TOWN OF CEDARBURG
The plight of a crippled little duck has captured the attention of a national audience, thanks to the ingenuity of a middle school teacher with a 3D printer and a small band of animal advocates.
Fond du Lac business owner Vicki Rabe-Harrison came across the little Muscovy on a Facebook page filled with animals in desperate need of a home. What caught Rabe-Harrison's attention was the duck was missing its feet due to frostbite.
Rabe-Harrison wasted no time rescuing the duck (dubbed Phillip) and enlisted the help of Oshkosh middle school teacher Jason Jishke who fashioned a small pair of prosthetic webbed feet from a 3D printer — a project that took nearly six weeks to perfect.
A volunteer working for Animal Farm Sanctuary knew owners, Brandon and Alyssa Herbst would welcome the winged-misfit into their menagerie located in the town of Cedarburg. Once Phillip was fitted with his manufactured feet, he joined up with Lumpy the African gander who Alyssa affectionately refers to her her 'three-quarter goose' due to his misshapen wing, two goats used for testing in medical labs, goats, dogs, chickens, a turkey and a group of horses with an laundry list of ailments.
Brandon says Phillip has literally been taken under the wing of a boisterous female duck named Sassy Pants whose constant cacophony renders the young Muscovy into silence. Brandon says the pair has been inseparable since placed in quarantine for their respective foot ailments — she from Bumblefoot and Phillip from, well...no feet.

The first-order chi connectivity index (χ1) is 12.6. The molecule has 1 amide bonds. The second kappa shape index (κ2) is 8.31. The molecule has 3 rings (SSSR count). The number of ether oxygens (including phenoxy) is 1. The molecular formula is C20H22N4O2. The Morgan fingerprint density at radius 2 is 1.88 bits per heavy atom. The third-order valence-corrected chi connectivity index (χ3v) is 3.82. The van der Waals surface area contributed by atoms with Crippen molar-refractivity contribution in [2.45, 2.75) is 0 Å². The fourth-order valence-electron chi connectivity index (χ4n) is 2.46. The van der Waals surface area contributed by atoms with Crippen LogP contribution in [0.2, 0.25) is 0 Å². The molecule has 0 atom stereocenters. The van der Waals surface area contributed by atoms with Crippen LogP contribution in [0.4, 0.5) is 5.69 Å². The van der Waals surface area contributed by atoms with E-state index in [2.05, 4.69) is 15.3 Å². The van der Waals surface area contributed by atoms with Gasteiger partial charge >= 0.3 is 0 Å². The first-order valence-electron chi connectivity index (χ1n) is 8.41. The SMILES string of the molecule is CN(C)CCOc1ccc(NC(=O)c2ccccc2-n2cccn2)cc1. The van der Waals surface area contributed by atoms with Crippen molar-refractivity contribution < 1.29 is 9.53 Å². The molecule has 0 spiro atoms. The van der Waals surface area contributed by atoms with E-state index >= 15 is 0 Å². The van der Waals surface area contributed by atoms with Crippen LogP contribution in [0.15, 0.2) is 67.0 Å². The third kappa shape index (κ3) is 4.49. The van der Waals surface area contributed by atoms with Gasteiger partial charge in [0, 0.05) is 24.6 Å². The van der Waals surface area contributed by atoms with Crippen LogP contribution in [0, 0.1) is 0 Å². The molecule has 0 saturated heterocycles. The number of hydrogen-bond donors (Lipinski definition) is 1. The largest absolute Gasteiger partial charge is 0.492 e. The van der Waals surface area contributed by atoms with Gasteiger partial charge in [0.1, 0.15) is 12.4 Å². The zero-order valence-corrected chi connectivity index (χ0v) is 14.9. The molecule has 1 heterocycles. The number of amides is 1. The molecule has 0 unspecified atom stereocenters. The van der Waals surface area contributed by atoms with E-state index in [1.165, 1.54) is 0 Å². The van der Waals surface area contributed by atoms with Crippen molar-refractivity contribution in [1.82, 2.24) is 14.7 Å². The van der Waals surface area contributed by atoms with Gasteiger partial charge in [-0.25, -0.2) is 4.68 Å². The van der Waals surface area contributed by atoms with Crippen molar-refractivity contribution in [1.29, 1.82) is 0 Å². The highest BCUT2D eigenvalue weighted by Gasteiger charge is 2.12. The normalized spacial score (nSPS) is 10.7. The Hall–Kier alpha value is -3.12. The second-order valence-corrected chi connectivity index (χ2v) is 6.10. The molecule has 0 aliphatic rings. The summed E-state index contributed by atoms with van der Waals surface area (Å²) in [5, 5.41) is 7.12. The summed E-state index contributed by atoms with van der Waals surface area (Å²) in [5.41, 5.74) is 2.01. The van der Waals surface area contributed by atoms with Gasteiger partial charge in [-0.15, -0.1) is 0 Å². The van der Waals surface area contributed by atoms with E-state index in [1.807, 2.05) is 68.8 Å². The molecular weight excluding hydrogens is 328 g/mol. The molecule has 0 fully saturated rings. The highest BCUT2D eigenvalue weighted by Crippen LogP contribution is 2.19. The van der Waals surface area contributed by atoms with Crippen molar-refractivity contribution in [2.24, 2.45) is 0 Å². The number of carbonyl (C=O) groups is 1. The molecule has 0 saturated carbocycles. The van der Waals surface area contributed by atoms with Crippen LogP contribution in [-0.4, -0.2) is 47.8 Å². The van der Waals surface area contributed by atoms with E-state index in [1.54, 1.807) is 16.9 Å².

'She has surgery on her feet from time to time and has to have them bandaged. She met Phillip while they were in the quarantine room together. The pair looks so cute sleeping right next to each other,' Brandon said. 'It's funny how these two little ones with all their issues can so happy together despite all their problems.'
Alyssa says Brandon is working with the University of Wisconsin-Milwaukee's engineering department to design new light weight feet that will accommodate the growing young duck.
'He's happy walking around without his prosthetic feet, however, they do give him more stability,' Alyssa said.
Aside from the buzz surrounding Phillip's new feet, Brandon says several people have stepped forward to assist on their 9-acre farm caring for the 50-plus animals or simply making a financial donation. While the couple is in the process of becoming a nonprofit organization, Alyssa said the operation is largely self-funded.
'One man who knew he was dying wanted to be sure he donated to our farm before his passing,' Brandon said. 'Phillip's story brought that out in people.'
Alyssa said it was important to open their farm and minister to these abandoned and abused animals. However, with 50-plus animals living under the barn roof, they agreed it was time to stop accepting animals for the time being —unless its a dire emergency or the animal has nowhere to go.
'I don't want to become animal hoarders ourselves and not be able to give them the care that they deserve,' Alyssa said.
Brandon said Phillip's unique story captured the public's attention.
'Not only that, it rejuvenated the call to action against people biting off more than they can chew when it comes to raising animals. Unfortunately many of these animals become abused or neglected as a result,' Brandon said. 'Each one of the animals here has a unique story like Phillip's. People need to know that animals don't vanish once you've lost interest in them: They need care all the time, all year and every day.'
Alyssa says they made the right decision taking Phillip into their care.
'He was among a flock of ducks that were left to perish in the cold. That makes us even more happy to take Phillip in and give him the care he deserves and needs,' Alyssa said. 'He's such survivor.'
To learn more about the couple's rescue work, visit www.autumnfarmsanctuary.org/about-us.html